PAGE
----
MLS Presents at Prestigious Conference on AI & Medicine
When Paul Vincent Tongsy ’19 selected the Master of Science in Legal Studies (MLS) program at Loyola Law School, Los Angeles, he knew he would have the unique opportunity to take classes alongside JD students. Little did he know that, within a year, he would also be lecturing to them and others at Yale Law School.
Tongsy, a nurse, was recently selected to present his paper “Artificial Intelligence & Care: Robots in the Critical Care Setting” at the “AI & Robotics in Medicine” symposium in early November 2018 at Yale Law School. And he couldn’t be more thrilled.
“I hope it adds or influences healthcare policy in the future,” Tongsy says. “It might open more doors for me in a field or organization that combines healthcare and the law.”
Tongsy secured the coveted opportunity thanks to assistance form several Loyola faculty: Professors Karl Manheim, Professor Jeffrey Atik and Adjunct Professor Tracey Freed, who taught his Artificial Intelligence & the Law class; Reference Librarian Tiffani Willis, who helped him conform his paper to requirements of legal scholarship; and Associate Dean for Faculty and J. Rex Dibble Fellow Brietta R. Clark, who mined her connections in the healthcare law field to connect Tongsy with the Yale professor seeking papers.
“I am thoroughly blessed with a law school experience that is normally reserved for JD students or faculty,” says Tongsy.
A lifelong learned, an MLS degree was a natural next step for the president of the MLS student body. He chose Loyola to learn about the law and how it applies to his profession and the medical field. “I’ll still be a nurse, but a legalized one,” he quips.
Loyola’s MLS degree program allows working professionals to advance their careers through a customized legal education in a variety of subject areas without the time commitment and expense demanded for a JD degree. Tongsy is pursuing the Health Care Law Course of Study, which means he takes courses on health organizations, compliance, insurance and more, while also learning basic legal subjects. He is pursuing his degree while still working part-time as a hospital bedside nurse, and expects to graduate in May 2019 – a year and a half after beginning his studies.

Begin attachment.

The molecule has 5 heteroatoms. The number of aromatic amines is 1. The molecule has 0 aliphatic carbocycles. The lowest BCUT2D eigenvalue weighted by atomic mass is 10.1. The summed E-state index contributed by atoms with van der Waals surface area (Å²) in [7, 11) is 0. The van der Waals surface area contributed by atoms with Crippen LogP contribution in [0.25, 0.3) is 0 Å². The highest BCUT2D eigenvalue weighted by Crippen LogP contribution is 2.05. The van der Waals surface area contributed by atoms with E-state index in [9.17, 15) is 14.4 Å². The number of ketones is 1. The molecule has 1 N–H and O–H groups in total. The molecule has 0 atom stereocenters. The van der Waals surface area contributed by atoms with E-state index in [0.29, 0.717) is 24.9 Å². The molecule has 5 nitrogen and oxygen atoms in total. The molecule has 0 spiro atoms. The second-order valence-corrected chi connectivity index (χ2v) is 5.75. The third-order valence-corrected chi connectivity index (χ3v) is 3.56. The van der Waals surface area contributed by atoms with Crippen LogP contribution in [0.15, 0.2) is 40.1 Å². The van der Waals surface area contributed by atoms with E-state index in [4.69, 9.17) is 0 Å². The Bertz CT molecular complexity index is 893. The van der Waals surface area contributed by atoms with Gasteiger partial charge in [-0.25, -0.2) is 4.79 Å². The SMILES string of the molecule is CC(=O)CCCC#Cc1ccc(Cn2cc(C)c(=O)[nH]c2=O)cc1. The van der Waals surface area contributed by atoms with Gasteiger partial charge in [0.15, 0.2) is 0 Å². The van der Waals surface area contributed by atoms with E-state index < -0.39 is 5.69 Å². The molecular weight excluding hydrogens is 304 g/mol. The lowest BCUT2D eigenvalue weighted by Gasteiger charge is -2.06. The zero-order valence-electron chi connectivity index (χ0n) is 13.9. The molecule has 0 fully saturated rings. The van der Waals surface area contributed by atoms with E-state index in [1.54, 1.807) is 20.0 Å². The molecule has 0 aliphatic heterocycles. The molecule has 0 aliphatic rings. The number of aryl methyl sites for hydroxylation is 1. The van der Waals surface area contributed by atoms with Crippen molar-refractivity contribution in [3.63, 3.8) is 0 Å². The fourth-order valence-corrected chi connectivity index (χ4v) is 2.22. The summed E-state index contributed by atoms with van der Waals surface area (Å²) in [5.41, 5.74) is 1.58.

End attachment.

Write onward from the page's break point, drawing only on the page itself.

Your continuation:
Tongsy will be able to use his MLS degree to augment his nursing skills, or if he chooses, to move into teaching, health care compliance, administration or risk management. “I could really do anything that has a legal component and a nursing component,” he says.
Moving from a field like medicine to law could be daunting for many, but Tongsy says Loyola makes it easy.
“I find Loyola to be one of the most supportive environments to study in I’ve ever experienced — and I’ve been to a lot of schools. Administrators, faculty and staff all are approachable and helpful. The people at Loyola are willing to help you and guide you,” he says.
Even before he formally enrolled, Tongsy discovered that supportive approach from Assistant Director for Graduate Admissions Maura Boden and others in her office.
The dean in charge of the health law program, Associate Dean Clark, also goes the extra mile, according to Tongsy. Besides helping MLS health law students find the right classes, she helps them network with others in the health law field, he says. A founder of Loyola’s Health Law Alumni Chapter and advisor to the student Health Law & Bioethics Association, Clark also teaches health law classes that directly relate to his field of study.
In fact, Tongsy has found all his professors to be very approachable and open to questions. The faculty and other students in the MLS program also work in the real world, and that makes a big difference.
“There’s a passion for teaching at Loyola, so you as a student have a passion to learn,” Tongsy says. “You can also tailor the classes to your own needs, which means you can accelerate your career in the direction you choose.”